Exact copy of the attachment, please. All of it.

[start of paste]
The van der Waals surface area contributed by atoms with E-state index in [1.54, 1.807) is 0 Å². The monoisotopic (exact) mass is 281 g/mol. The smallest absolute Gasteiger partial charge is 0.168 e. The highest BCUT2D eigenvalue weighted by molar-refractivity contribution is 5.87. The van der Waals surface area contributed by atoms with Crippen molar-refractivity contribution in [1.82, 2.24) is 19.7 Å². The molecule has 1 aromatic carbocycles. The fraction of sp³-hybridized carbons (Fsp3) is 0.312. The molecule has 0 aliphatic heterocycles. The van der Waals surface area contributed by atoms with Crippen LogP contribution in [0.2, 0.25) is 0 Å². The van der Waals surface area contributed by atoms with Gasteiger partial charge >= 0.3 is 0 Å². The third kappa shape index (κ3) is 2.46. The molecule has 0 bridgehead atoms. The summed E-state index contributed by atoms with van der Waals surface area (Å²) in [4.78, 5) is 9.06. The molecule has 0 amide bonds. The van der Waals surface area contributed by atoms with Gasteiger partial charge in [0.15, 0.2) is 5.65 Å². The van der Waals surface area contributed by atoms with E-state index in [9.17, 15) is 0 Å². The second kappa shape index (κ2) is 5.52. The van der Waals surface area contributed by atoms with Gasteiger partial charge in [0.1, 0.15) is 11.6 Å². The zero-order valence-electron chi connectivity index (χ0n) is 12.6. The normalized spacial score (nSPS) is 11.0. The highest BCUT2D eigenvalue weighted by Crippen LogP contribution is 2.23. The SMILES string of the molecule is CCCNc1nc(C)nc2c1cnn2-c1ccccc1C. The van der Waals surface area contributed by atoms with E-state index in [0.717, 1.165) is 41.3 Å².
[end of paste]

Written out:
The van der Waals surface area contributed by atoms with E-state index in [1.54, 1.807) is 0 Å². The monoisotopic (exact) mass is 281 g/mol. The smallest absolute Gasteiger partial charge is 0.168 e. The highest BCUT2D eigenvalue weighted by molar-refractivity contribution is 5.87. The van der Waals surface area contributed by atoms with Crippen molar-refractivity contribution in [1.82, 2.24) is 19.7 Å². The molecule has 1 aromatic carbocycles. The fraction of sp³-hybridized carbons (Fsp3) is 0.312. The molecule has 0 aliphatic heterocycles. The van der Waals surface area contributed by atoms with Crippen LogP contribution in [0.2, 0.25) is 0 Å². The van der Waals surface area contributed by atoms with Gasteiger partial charge >= 0.3 is 0 Å². The third kappa shape index (κ3) is 2.46. The molecule has 0 bridgehead atoms. The summed E-state index contributed by atoms with van der Waals surface area (Å²) in [4.78, 5) is 9.06. The molecule has 0 amide bonds. The van der Waals surface area contributed by atoms with Gasteiger partial charge in [0.15, 0.2) is 5.65 Å². The van der Waals surface area contributed by atoms with E-state index in [9.17, 15) is 0 Å². The second kappa shape index (κ2) is 5.52. The van der Waals surface area contributed by atoms with Gasteiger partial charge in [0.1, 0.15) is 11.6 Å². The zero-order valence-electron chi connectivity index (χ0n) is 12.6. The normalized spacial score (nSPS) is 11.0. The highest BCUT2D eigenvalue weighted by Crippen LogP contribution is 2.23. The SMILES string of the molecule is CCCNc1nc(C)nc2c1cnn2-c1ccccc1C. The van der Waals surface area contributed by atoms with E-state index in [0.717, 1.165) is 41.3 Å².